It's been a busy few weeks - my mom, then my brother and his girlfriend came to visit, and somewhere in the middle of all that we had an Artifex staff meeting.
Things are quieting down now. We had a nice family evening, playing video games and doing a little papercraft. I tried the tiger, just on cheap paper and b/w laser printing, and it came out ok. Of course, Max then wanted to do one of the motorcycles, but I convinced him that we would some other day.
BitTorrent and RSS
There's a thread going around the net on the benefits of combining RSS with BitTorrent. I agree there's something there, but want to make a distinction between the "easy" combination which is quite feasible right now, and one that requires a bit more rocket science (actually, Internet protocol design, but from what I know of both, the latter is more difficult to do well). In the "easy" combination, you have your whole RSS infrastructure exactly as it is now, but use BitTorrent to distribute the "attachments". People have been experimenting with RSS enclosures (for speech, music, video, and whatnot) for a while, but they're not hugely popular yet. One of the reasons is the difficulty and expense of providing download bandwidth for the large files that people will typically want to enclose. BitTorrent can solve that.
In fact, BitTorrent's strengths seem to mesh well with RSS. BT shines when lots of people want to download the same largish file at the same time - it's weaker at providing access to diverse archives with more random patterns of temporal access. Also, BT scales nicely with the number of concurrent downloaders - you get about equally good performance with a dozen or ten thousand. So if someone shoots a really cool digital video, posts it to their blog, then gets Slashdotted, it all still flows.
Integrating BT with a daemon that retrieves RSS feeds in the background has other advantages, as well. If the person opens the file a while after the download begins (which might be as soon as the RSS is updated), most or all of the latency of downloading that file can be hidden. Further, since the BT implementation is released under a near-public domain license, it should be relatively easy for people to integrate it into their blog-browsing applications.
An example of a blog that would work superbly with BT is Chris Lydon's series of interviews.
But Steve Gillmor's article isn't primarily about enclosures - it suggests that we can use BT to manage the RSS feed itself. I think there's something to the idea, but the existing protocol and implementation isn't exactly what's needed. BT is best at downloading large static files. You start with a "torrent" file, which is essentially a Merkle hash tree of the file packaged up with a URL where the "tracker" can be reached. All peers uploading and downloading the file register with the tracker, and get a list of other peers to connect with. Then, peers exchange blocks of the file with each other, using very clever techniques to optimize the overall throughput. After each block is transferred, its hash is checked against what's in the torrent file, and discarded if it doesn't match.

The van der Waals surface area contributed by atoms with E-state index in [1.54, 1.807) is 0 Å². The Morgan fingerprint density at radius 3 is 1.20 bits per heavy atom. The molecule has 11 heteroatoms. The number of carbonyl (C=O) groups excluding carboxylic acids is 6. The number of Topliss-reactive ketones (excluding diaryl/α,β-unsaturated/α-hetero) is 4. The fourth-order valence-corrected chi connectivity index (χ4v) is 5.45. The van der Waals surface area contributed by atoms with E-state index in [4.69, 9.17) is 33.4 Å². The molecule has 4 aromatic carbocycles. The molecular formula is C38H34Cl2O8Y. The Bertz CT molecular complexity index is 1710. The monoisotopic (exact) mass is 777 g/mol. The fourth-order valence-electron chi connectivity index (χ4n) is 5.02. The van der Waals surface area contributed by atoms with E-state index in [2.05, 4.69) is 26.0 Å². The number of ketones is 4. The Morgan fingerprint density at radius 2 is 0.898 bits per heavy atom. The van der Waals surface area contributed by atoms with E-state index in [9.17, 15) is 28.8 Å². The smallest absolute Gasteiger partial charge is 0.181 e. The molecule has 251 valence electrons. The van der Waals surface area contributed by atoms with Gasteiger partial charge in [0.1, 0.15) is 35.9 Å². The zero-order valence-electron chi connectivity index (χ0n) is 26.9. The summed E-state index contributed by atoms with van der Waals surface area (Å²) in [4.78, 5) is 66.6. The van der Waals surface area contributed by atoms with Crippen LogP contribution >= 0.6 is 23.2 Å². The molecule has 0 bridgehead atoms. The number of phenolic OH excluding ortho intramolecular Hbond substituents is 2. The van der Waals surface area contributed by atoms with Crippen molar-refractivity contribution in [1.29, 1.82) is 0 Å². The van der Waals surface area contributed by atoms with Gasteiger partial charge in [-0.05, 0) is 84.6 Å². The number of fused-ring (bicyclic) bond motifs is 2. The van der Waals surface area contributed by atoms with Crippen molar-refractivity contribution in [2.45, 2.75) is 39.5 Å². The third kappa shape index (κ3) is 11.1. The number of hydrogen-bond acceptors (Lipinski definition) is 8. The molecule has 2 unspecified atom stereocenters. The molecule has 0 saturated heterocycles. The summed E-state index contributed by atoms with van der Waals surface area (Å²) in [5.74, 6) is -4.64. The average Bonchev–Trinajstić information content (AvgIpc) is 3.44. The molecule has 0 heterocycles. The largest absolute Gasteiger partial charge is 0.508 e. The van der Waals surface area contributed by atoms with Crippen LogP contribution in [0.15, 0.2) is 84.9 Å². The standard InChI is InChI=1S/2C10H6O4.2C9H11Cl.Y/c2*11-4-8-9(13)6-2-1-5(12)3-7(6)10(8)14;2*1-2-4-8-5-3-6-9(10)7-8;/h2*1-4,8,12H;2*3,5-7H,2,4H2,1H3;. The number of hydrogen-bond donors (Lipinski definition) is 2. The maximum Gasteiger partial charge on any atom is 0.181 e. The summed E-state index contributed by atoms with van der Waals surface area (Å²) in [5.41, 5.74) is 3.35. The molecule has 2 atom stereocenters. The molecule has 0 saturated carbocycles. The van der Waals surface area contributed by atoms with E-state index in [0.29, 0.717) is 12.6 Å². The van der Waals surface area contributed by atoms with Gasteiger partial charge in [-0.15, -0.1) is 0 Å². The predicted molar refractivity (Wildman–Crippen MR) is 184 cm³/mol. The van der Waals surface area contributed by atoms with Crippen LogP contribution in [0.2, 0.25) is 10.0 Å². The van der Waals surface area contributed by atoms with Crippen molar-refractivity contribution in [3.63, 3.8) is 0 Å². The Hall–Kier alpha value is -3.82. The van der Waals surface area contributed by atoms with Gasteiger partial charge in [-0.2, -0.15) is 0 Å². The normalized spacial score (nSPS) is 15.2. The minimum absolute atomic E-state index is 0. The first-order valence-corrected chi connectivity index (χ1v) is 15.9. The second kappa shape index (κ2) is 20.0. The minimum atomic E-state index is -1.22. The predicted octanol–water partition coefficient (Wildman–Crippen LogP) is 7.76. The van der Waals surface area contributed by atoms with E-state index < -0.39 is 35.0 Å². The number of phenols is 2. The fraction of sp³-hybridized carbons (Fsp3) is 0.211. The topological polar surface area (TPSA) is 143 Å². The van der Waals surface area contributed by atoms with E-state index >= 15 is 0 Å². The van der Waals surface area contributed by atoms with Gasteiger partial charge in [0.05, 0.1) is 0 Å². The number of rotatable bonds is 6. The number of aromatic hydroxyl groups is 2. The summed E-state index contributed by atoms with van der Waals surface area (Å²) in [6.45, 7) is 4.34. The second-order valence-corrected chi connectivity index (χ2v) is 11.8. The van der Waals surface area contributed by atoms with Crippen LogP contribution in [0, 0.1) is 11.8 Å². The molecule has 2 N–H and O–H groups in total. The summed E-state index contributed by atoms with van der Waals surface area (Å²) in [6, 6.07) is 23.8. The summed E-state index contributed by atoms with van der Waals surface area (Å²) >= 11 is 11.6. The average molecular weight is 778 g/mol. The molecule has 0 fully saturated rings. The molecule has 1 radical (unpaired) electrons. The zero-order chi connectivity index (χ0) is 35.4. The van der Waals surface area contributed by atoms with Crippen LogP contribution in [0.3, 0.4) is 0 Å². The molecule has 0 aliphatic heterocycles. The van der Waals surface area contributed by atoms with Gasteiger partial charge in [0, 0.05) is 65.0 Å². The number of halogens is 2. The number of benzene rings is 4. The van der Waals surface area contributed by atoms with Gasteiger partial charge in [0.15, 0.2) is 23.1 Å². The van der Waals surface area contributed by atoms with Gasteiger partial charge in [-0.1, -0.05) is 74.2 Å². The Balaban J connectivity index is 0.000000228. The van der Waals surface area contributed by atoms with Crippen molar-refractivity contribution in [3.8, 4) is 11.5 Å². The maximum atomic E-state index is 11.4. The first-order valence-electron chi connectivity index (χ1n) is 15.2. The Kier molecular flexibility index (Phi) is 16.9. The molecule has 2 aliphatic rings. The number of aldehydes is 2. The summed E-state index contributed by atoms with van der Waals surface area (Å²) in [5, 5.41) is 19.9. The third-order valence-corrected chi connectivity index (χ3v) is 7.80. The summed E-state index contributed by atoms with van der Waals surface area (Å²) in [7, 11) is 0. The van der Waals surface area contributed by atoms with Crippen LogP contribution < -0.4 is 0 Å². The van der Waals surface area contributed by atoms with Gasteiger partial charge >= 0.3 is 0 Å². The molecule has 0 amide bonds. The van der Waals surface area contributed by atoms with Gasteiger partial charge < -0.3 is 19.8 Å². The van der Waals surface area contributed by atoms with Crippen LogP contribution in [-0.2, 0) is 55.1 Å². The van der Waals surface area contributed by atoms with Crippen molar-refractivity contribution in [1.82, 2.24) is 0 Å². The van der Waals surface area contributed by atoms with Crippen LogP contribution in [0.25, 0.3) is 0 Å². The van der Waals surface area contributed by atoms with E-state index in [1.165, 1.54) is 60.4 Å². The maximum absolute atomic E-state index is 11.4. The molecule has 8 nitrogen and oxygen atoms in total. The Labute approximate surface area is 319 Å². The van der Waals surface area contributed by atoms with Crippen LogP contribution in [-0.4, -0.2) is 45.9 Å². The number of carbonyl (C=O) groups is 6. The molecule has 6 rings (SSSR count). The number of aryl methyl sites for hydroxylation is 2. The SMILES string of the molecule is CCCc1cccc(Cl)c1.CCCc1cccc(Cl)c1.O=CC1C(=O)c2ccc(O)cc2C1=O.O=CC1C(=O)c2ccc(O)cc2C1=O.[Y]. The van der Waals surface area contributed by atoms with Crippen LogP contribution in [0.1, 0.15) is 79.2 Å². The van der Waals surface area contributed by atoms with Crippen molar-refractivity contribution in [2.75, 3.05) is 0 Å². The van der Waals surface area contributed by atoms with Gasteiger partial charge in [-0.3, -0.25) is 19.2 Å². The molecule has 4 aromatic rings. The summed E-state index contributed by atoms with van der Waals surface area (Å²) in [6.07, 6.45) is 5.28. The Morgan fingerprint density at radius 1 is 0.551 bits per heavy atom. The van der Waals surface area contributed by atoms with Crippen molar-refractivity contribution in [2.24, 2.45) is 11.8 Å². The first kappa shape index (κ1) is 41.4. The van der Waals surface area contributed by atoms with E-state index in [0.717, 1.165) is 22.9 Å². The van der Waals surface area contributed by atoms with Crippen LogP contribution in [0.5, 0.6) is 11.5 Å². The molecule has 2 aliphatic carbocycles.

But RSS files themselves are relatively small, so it's unlikely that all that much bandwidth would be saved sending torrent files and running a tracker, as opposed to simply sending the RSS file itself. Further, the big performance problem with RSS is the tradeoff between polling the RSS feed infrequently, resulting in large latencies between the time the feed is updated and viewers get to see it, or polling it frequently and chewing up tons of bandwidth from the server. BT doesn't do much to help with this - you'd be polling the torrent file exactly as frequently as you're polling the RSS file now.
I believe, however, that the BitTorrent protocol could be adapted into one that solves the problem of change notification. The protocol is very smart, and already has much of the infrastructure that's needed. In particular, peers already do notify each other when they receive new blocks. That's not change notification because the contents of the blocks are immutable (and that's enforced by checking the hash), but it's not too hard to see how it could be adapted. At heart, you'd replace the static hash tree of the existing torrent file format with a digital signature. The "publisher" node would then send new digitally signed blocks into the network, where they'd be propagated by the peers. There'd be essentially no network activity in between updates, and, as in the existing BitTorrent protocol, the load on the publisher node would be about the same whether it was feeding a dozen or ten thousand listeners. I'd also expect latency to scale very nicely as well (probably as the log of the number of peers, and with fast propagation along the low latency "backbone" of the peer network).
I'd hate to see such a beautiful work of engineering restricted to just providing RSS feeds - ideally, it would be general enough to handle all sorts of different applications which require change notification. One such is the propagation of RPM or Debian package updates, which obviously has strong requirements for both scaling and robustness. The main thing that's keeping it from happening, I think, is the dearth of people who really understand the BitTorrent protocol.
I've been hacking a bit on my toy proof language. Aside from slowly bringing the verifier up to the point where it checks everything that should be checked, I'm also hacking up an implementation of the HOL inference rules constructed in ZF set theory.
It's immensely satisfying to construct proofs that are correct with high assurance, which is such a contrast from hacking code - any time you write nontrivial code, you know it's got lots of bugs in it, many of which no doubt can be exploited to create security vulnerabilities.